The Importance Of Management And Leadership

1376 Words6 Pages
The words management and leadership are often confused and used interchangeably. You would think these words are synonymous or should somehow go hand in hand, and maybe they should in the grand old scheme of things. However, most often they don’t, and they mean two totally different things. Management is mostly thought of as “ensuring there is order and consistency in day-to-day processes” (Dye). While leadership takes more of a visionary role in the work place. “The manager focuses on systems and structure, while the leader focuses on people” (Murray). Long gone are the days where employees feel like they are nothing more than the part of an assembly line, having a whip cracked over their heads by the foreman (manager). The world of business…show more content…
According to the website Educational-Business-Articles.com, a good leader will have a high level of Emotional Intelligence (EI). Emotional Intelligence is the “ability to understand and manage the emotions of yourself and also those around you.” There are four elements a person must possess in order to have a strong EI. 1.) Self-Awareness (Self-confidence) - If you understand your emotions you will know how they might impact you and your team. 2.) Self-Management (Self-Control) - Being in control of what you say and do, will reduce the change of compromising your values instead of making rushed decisions. 3.) Social-Awareness (Empathy) – The ability to understand and see where someone else is coming from. 4.) Social Skills (Influence) – Through excellent communication the vision can be projected to the team members, which will lead to motivation and inspiration. The social skills aspect of Emotional Intelligence is also very strong in conflict resolution.…show more content…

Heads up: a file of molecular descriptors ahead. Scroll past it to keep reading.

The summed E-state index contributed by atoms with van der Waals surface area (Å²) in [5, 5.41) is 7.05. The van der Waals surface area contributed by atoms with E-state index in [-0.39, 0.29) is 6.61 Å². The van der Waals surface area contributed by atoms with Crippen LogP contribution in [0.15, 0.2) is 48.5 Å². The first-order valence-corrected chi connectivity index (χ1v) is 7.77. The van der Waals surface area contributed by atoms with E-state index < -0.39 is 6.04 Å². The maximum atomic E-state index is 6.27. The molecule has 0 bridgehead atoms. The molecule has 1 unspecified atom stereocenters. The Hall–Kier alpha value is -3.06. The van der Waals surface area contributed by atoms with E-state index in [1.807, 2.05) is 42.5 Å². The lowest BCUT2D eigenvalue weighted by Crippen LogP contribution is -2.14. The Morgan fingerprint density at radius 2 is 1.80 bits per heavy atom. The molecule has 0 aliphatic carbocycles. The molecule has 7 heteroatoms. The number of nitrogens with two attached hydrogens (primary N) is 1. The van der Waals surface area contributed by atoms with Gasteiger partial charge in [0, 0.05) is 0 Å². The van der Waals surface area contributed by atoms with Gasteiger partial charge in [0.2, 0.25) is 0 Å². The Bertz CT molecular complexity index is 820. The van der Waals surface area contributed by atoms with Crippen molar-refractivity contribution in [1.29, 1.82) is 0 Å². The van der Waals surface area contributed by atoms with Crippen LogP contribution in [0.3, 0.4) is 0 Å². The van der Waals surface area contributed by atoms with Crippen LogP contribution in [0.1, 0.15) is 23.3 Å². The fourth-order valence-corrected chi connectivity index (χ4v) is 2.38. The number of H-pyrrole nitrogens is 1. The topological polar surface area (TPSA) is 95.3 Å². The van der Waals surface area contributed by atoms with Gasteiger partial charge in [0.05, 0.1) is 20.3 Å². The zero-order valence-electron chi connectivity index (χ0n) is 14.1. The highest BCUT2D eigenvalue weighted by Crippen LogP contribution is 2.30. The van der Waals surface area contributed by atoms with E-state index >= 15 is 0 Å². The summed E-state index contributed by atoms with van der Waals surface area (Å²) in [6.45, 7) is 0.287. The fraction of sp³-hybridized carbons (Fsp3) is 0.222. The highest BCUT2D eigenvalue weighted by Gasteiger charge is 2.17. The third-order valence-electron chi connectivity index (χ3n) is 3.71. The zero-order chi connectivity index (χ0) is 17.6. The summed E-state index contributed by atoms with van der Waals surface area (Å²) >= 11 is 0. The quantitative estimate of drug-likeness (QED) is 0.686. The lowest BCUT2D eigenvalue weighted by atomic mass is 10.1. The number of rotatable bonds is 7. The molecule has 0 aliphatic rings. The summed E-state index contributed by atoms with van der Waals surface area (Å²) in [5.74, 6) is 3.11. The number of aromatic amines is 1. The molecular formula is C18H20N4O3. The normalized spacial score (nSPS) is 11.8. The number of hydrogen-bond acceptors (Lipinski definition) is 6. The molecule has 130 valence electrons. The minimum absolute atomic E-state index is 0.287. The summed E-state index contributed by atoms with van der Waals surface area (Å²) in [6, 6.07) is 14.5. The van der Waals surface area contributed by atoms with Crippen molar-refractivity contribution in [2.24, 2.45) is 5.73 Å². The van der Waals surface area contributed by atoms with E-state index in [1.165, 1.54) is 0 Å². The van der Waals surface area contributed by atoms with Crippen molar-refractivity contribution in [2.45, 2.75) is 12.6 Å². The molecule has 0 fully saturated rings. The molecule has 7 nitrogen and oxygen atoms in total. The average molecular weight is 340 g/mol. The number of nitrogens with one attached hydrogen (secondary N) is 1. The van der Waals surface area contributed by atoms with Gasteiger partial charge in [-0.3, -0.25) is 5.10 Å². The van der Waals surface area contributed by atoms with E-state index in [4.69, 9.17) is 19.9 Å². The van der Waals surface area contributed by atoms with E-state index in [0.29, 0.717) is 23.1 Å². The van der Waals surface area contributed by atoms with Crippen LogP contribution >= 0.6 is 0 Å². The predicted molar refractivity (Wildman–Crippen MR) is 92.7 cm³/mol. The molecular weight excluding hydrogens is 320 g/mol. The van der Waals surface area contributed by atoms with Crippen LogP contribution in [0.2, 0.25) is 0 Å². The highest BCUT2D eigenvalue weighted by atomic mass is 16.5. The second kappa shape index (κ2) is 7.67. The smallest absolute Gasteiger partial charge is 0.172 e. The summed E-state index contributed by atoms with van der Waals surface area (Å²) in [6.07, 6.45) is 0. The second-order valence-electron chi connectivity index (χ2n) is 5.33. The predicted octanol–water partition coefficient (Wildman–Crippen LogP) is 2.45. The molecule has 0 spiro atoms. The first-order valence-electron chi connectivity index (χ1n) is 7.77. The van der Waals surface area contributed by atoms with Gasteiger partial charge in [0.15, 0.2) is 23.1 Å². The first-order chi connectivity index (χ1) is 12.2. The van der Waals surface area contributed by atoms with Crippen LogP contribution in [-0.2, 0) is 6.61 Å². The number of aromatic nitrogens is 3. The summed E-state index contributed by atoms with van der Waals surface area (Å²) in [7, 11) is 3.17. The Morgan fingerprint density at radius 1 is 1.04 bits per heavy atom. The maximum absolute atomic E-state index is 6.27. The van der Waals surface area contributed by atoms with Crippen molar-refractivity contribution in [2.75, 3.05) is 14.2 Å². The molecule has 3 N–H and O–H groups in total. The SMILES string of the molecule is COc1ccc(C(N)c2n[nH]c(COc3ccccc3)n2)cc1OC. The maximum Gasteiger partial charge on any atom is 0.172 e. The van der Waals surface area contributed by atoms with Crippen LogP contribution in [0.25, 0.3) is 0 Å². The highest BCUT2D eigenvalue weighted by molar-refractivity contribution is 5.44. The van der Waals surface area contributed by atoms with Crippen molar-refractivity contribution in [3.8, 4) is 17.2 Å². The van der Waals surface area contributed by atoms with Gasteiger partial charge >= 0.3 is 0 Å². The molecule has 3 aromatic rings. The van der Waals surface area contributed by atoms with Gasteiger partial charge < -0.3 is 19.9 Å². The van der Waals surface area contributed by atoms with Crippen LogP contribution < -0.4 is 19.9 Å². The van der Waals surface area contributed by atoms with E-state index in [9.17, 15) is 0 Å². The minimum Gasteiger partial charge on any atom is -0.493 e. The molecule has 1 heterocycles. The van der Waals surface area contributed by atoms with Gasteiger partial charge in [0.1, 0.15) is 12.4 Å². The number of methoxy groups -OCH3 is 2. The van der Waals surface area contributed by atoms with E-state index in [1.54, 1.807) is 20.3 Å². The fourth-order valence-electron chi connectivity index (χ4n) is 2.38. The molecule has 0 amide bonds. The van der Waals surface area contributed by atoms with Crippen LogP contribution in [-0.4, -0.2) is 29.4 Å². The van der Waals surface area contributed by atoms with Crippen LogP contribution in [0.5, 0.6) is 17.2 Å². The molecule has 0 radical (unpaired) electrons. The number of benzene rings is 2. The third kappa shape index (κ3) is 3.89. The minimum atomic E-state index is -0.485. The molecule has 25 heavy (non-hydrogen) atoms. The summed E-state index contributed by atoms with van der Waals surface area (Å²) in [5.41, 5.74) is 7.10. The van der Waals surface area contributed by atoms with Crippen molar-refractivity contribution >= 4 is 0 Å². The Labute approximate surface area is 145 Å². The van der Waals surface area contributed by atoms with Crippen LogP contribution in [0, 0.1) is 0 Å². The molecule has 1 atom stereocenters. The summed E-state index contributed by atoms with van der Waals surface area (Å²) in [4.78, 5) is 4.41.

According to the Minneapolis/St. Paul Business Journal, there are several management styles to consider. The first is the Autocratic Manager. This manager makes his decisions based on his own opinion and personality, rarely with employee input. Another style is the Chaotic Manager who gives total control of decision making to the employees. Then there is the Consultative Manager who will listen to feedback from their employees, but may or may not make adjustments to his/her plans. The Democratic Manager seeks input from his team, in hopes that personal investment will make them more productive. The last is the Persuasive Manager. He basically will convince the team that the decision that has already been made is a good one
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